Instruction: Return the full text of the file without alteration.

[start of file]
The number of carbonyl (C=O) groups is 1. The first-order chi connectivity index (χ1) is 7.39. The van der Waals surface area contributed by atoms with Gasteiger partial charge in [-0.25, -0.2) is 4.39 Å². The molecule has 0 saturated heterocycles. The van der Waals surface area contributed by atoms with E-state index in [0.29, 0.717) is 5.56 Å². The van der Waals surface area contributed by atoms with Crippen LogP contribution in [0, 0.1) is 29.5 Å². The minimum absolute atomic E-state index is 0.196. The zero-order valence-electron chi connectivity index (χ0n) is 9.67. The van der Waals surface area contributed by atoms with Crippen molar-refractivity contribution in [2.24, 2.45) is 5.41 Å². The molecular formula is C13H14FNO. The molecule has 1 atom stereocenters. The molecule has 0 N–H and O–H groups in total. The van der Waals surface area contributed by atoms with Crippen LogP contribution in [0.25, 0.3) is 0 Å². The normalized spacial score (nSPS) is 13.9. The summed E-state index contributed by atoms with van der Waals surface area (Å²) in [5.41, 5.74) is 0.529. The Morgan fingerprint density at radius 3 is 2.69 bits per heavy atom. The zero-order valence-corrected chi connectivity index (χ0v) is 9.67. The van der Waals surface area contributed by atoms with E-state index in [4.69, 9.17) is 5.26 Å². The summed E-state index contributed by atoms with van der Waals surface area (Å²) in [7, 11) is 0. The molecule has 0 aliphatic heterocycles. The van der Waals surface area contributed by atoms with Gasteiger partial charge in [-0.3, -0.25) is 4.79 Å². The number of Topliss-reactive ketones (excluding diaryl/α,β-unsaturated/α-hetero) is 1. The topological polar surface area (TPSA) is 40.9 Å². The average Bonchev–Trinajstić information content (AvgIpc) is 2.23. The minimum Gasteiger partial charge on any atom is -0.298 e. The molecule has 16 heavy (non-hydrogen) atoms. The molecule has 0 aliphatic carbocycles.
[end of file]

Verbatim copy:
The number of carbonyl (C=O) groups is 1. The first-order chi connectivity index (χ1) is 7.39. The van der Waals surface area contributed by atoms with Gasteiger partial charge in [-0.25, -0.2) is 4.39 Å². The molecule has 0 saturated heterocycles. The van der Waals surface area contributed by atoms with E-state index in [0.29, 0.717) is 5.56 Å². The van der Waals surface area contributed by atoms with Crippen LogP contribution in [0, 0.1) is 29.5 Å². The minimum absolute atomic E-state index is 0.196. The zero-order valence-electron chi connectivity index (χ0n) is 9.67. The van der Waals surface area contributed by atoms with Crippen molar-refractivity contribution in [2.24, 2.45) is 5.41 Å². The molecular formula is C13H14FNO. The molecule has 1 atom stereocenters. The molecule has 0 N–H and O–H groups in total. The van der Waals surface area contributed by atoms with Crippen LogP contribution in [0.25, 0.3) is 0 Å². The normalized spacial score (nSPS) is 13.9. The summed E-state index contributed by atoms with van der Waals surface area (Å²) in [5.41, 5.74) is 0.529. The Morgan fingerprint density at radius 3 is 2.69 bits per heavy atom. The zero-order valence-corrected chi connectivity index (χ0v) is 9.67. The van der Waals surface area contributed by atoms with E-state index in [4.69, 9.17) is 5.26 Å². The summed E-state index contributed by atoms with van der Waals surface area (Å²) in [7, 11) is 0. The molecule has 0 aliphatic heterocycles. The van der Waals surface area contributed by atoms with Gasteiger partial charge in [-0.3, -0.25) is 4.79 Å². The number of Topliss-reactive ketones (excluding diaryl/α,β-unsaturated/α-hetero) is 1. The topological polar surface area (TPSA) is 40.9 Å². The average Bonchev–Trinajstić information content (AvgIpc) is 2.23. The minimum Gasteiger partial charge on any atom is -0.298 e. The molecule has 16 heavy (non-hydrogen) atoms. The molecule has 0 aliphatic carbocycles.